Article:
I can tell you that my local mini-mart gets $1.00 each for 5 inch biscotti which are, although factory made, very tasty, but very skinny. If I were selling products, I would not take an order for less than a dozen biscotti, because of the extra time involved. And I would charge $15.00 per dozen, minimum.

Theresa icon_smile.gif

FromScratch Posted 17 Mar 2008 , 12:22pm
post #11 of 17

$6 a dozen isn't enough. You are not factoring in your time. If they cost you $.30 each.. multiply by 3 and add in an hourly wage.. I'd say $1.00 for the ingredient part and $15/hour for a wage.. to figure a dozen.. take $1.00 and multiply by 12 and add the $15 and divide by 12.. That's $2.25 each and then add on for packaging/labeling. I'd say a minimum of $2.50 each. These aren't crappy factory produced biscotti.. they are hand crafted and made with quality ingredients. How big are you making them? Biscotti is something I have always wanted to try making.. you may have just put the spark under my hindquarters to give it a go. Any recipes you recommend?

And what Mezz.. you don't relish the thought of going down on a 9" biscotti?? icon_wink.gif

mezzaluna Posted 17 Mar 2008 , 12:27pm
post #12 of 17

LOL seester... you is BAD!!!

FromScratch Posted 17 Mar 2008 , 12:30pm
post #13 of 17

Hehehehe... I try.. icon_wink.gif

funbun Posted 17 Mar 2008 , 2:18pm
post #14 of 17

And what Mezz.. you don't relish the thought of going down on a 9" biscotti??

OMG!!! You made me fall off my chair laughing. What a great way to top off a full night of baking! icon_lol.gificon_lol.gificon_lol.gif

As to the biscotti ? I charge $25.00 a dozen, that is just over $2.00 a piece and I sell about 40 dozen a week. They mostly go to cafes and bistros and they charge $3.50 to $4.00 a piece. HTH icon_smile.gif

Starkie Posted 17 Mar 2008 , 8:28pm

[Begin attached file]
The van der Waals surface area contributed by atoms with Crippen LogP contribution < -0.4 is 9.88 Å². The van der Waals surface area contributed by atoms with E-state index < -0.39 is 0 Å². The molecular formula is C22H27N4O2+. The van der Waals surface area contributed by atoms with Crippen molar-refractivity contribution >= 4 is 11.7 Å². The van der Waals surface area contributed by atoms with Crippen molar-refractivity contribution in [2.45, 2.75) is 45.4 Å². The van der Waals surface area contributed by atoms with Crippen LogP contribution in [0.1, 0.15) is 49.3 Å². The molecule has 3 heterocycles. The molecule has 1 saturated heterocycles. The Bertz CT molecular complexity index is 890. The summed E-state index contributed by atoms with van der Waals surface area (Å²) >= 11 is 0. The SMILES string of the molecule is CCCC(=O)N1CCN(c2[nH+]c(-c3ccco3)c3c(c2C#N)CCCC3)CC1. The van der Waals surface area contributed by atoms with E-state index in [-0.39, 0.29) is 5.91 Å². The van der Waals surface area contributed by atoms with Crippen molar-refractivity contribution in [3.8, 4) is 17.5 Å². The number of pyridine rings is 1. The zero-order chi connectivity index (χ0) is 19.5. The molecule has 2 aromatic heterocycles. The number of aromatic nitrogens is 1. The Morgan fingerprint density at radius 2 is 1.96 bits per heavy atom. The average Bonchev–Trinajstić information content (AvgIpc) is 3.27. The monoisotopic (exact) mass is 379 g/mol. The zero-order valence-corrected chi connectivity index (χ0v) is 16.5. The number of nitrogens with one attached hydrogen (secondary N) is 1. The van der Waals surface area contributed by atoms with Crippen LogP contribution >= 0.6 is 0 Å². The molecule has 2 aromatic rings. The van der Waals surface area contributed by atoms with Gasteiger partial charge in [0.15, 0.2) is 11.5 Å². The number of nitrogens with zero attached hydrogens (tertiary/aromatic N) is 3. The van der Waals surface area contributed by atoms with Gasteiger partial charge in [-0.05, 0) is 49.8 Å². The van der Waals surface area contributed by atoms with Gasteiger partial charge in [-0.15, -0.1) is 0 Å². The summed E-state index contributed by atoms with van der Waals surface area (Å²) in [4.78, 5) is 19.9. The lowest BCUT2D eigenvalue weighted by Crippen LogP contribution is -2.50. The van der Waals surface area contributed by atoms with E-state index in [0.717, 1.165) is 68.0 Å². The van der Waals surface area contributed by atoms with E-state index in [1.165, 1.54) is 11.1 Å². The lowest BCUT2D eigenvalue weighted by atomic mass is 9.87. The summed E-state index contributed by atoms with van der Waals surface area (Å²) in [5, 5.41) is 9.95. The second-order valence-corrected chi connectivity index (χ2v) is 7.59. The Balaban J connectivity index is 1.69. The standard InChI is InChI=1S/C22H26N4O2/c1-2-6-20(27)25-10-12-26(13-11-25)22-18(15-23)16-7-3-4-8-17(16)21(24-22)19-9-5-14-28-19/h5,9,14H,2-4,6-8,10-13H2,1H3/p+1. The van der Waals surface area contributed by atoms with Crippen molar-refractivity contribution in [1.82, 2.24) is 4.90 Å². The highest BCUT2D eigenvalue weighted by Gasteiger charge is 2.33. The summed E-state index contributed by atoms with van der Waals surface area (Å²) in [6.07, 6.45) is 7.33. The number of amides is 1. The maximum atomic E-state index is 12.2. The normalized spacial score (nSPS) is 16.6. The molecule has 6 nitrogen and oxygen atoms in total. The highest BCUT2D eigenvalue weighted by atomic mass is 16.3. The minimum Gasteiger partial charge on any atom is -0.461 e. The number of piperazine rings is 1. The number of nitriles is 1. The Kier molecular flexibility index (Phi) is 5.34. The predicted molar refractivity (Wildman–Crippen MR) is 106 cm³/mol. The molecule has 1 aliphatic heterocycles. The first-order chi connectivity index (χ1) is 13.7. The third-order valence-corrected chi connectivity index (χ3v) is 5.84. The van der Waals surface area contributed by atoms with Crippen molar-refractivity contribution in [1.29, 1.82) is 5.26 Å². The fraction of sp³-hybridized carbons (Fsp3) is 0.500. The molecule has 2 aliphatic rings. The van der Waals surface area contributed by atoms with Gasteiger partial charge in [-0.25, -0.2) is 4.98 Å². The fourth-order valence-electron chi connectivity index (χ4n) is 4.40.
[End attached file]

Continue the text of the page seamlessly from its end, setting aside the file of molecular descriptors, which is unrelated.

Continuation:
post #15 of 17
Originally Posted by jkalman

And what Mezz.. you don't relish the thought of going down on a 9" biscotti?? icon_wink.gif

Okay, jkalman, I JUST got that one!!! (I'm a little slow on the uptake! Or downtake, depending on how you are looking at it... shhh.gif )

So it looks like there is quite a big range, from $1 each to $2.50 each. My biscotti are about 4-5" long, and the pre-packaged, individually wrapped Nonni (sp?) brand is selling at the local coffee shop for $1 each (they are 6-7" long). I am thinking of doing $1 each for a dozen of one flavor, and maybe $1.50 each for less than a dozen. Does that sound reasonable?

And, jkalman, I just made this for the first time over the weekend using cake mix and the recipes from The Cake Doctor. Super easy and very tasty! I heard rave reviews from the teachers at the school and, of course, questions about how much they cost! I think switching my kids from private Christian school to Public school has been the best thing for my bakery business! (And a good thing for my kids, too!)

pureitalian Posted 1 Feb 2013 , 7:30pm
post #16 of 17

Dear Funbun,

Your idea on biscotti selling to local bakery's caught my attention. I started baking biscottis for family members and just for personal baking. However, I have gotten so creative in my recipes that everyone is suggesting I sell them. I am so clueless on how to do so. Can you tell me how you are working your business, how it works, how should I get started and what not..... Thanks and look forward to hearing from you soon...

Skullface Posted 8 May 2013 , 6:38pm
post #17 of 17

How much do you charge per pound?  And do you charge the same regardless of the ingredients?  For instance, I may include dried cranberries, dark chocolate chips or chocolate coating and/or pistachios which are very expensive now.